Indian Ocean Migrants and State Formation in Hadhramaut: Reforming the Homeland

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BRILL, 2003 - Social Science - 589 pages
The author discusses the modern history of Hadhramaut in a novel way. Linked to the Indian Ocean through a long history of migration, she traces the ways in which members of the diaspora and travellers interacted with the homeland through their remittances, political initiatives and the introduction of new ideas and institutions. The book is based on a wide range of hitherto unused Hadhrami and British sources as well as on fieldwork in Yemen and Indonesia. Exemplary life-histories of merchants and scholars illustrate the wide range of concerns for the establishment of stable polities in a tribal society. This is linked to the careful analysis of the impact of imperial rule both in the lands of the diaspora and in Hadhramaut in chapters focussing on state- and institution-formation. Developments in Hadhramaut are regarded as a prism for the development of modernity in the wider Muslim and Indian Ocean worlds which was adapted to local conditions and needs.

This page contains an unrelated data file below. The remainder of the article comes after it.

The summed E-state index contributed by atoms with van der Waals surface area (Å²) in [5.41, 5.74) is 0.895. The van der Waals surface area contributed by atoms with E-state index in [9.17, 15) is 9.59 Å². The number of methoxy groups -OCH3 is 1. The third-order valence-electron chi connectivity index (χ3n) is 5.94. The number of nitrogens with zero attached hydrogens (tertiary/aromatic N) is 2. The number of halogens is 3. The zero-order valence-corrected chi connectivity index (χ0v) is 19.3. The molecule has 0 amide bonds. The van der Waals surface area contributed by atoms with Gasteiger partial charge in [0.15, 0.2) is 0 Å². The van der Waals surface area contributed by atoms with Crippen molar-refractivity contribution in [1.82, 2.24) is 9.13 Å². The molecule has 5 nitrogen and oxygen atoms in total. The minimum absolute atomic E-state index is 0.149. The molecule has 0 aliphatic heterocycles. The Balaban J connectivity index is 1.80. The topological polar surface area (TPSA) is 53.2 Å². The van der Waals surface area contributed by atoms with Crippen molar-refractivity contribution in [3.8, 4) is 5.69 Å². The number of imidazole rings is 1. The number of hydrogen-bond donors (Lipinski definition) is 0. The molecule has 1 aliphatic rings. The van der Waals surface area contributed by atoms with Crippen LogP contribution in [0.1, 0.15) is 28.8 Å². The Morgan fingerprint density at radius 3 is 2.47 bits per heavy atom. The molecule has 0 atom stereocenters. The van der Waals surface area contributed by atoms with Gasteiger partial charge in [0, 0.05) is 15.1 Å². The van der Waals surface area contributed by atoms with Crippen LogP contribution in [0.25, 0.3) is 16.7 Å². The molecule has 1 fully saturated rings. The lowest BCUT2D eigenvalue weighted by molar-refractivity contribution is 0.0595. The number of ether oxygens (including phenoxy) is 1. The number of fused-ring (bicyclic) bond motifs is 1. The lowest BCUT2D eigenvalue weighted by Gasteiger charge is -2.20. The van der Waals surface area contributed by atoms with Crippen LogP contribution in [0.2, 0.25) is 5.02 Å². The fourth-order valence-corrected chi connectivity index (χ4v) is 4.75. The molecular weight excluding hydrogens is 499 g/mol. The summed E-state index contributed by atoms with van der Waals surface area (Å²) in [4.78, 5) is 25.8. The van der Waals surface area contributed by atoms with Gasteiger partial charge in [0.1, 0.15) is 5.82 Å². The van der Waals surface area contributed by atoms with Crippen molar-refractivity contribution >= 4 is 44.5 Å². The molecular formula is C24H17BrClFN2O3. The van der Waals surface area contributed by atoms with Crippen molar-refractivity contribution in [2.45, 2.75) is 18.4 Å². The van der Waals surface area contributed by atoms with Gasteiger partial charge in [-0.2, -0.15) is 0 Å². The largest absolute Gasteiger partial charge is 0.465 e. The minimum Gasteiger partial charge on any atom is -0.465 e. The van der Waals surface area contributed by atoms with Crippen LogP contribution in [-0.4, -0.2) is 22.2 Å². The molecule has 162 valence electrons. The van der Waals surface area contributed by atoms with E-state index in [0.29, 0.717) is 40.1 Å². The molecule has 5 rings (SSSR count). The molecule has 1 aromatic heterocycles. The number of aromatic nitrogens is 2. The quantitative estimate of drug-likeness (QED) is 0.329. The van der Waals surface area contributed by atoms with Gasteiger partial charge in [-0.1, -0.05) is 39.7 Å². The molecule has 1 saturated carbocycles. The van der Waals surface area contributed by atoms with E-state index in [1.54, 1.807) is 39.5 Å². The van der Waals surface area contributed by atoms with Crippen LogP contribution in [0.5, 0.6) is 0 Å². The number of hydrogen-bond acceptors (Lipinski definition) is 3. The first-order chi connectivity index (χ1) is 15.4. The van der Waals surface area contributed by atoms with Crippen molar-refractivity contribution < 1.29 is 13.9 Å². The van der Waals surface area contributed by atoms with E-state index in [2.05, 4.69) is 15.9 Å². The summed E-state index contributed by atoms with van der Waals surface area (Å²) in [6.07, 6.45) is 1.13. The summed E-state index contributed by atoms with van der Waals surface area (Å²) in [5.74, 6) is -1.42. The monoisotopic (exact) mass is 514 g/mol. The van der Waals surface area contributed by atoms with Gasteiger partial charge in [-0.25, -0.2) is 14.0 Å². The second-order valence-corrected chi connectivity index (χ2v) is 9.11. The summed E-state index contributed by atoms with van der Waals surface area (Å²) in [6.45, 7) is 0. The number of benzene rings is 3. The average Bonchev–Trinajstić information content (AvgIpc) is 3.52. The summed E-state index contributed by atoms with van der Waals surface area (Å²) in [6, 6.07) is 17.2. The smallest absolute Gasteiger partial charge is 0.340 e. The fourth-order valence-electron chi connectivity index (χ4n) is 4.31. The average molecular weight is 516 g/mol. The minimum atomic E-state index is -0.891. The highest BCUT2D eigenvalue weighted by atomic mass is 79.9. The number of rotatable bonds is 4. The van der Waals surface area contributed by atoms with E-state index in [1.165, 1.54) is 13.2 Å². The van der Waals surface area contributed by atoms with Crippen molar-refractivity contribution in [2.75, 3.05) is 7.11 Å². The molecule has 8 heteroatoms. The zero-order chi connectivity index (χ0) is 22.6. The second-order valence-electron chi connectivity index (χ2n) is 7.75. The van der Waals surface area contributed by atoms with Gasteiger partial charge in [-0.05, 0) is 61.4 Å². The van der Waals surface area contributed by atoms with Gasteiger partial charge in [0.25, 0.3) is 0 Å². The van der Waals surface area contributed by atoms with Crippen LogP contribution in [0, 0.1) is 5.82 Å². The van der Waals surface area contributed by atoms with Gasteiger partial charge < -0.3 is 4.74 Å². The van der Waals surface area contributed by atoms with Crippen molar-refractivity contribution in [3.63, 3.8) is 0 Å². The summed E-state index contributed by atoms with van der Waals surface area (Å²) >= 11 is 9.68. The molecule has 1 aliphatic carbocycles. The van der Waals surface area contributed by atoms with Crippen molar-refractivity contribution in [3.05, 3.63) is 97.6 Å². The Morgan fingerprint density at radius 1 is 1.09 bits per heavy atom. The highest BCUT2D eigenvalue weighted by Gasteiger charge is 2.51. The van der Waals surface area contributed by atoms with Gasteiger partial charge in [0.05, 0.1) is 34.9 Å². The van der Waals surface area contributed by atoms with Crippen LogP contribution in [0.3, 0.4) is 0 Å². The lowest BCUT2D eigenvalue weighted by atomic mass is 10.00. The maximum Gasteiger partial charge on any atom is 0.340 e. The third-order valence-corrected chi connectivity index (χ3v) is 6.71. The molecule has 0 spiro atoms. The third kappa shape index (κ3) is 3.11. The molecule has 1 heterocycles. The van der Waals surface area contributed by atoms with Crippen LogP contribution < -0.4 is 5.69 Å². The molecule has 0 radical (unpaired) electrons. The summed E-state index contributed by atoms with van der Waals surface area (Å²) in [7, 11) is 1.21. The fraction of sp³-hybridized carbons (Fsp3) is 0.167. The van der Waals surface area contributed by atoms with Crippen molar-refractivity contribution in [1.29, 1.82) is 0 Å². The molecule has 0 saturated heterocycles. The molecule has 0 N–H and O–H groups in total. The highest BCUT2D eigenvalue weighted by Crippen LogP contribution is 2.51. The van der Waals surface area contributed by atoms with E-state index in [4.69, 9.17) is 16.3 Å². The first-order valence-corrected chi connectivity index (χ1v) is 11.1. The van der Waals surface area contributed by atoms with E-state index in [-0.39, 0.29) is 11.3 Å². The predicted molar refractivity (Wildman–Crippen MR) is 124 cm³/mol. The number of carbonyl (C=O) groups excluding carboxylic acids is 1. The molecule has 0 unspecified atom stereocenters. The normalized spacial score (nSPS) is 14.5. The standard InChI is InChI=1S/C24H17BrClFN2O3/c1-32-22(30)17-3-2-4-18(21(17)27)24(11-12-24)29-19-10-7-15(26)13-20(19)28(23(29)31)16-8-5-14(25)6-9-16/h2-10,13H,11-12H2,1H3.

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Contents

Hadhramaut
38
CHAPTER FOUR Hadhrami migrants and reform
186
CHAPTER FIVE The Hadhrami renaissance
226
CHAPTER Six Social criticism and reform
277
CHAPTER SEVEN The alKaf road to Ingrams
345
development
400
CHAPTER NINE The emergence of new elites
450
Annexes
531
Bibliography
537
Index
565
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About the author (2003)

Ulrike Freitag, Ph.D. (1991) in History, University of Freiburg, is the Director of the Centre of Modern Oriental Studies and Professor of Islamic Studies at Freie Universitšt, Berlin. She has published on Arab historiography and co-edited with W. G. Clarence-Smith Hadhrami Traders, Scholars and Statesmen in the Indian Ocean, 1750s-1960s (Brill, 1997).

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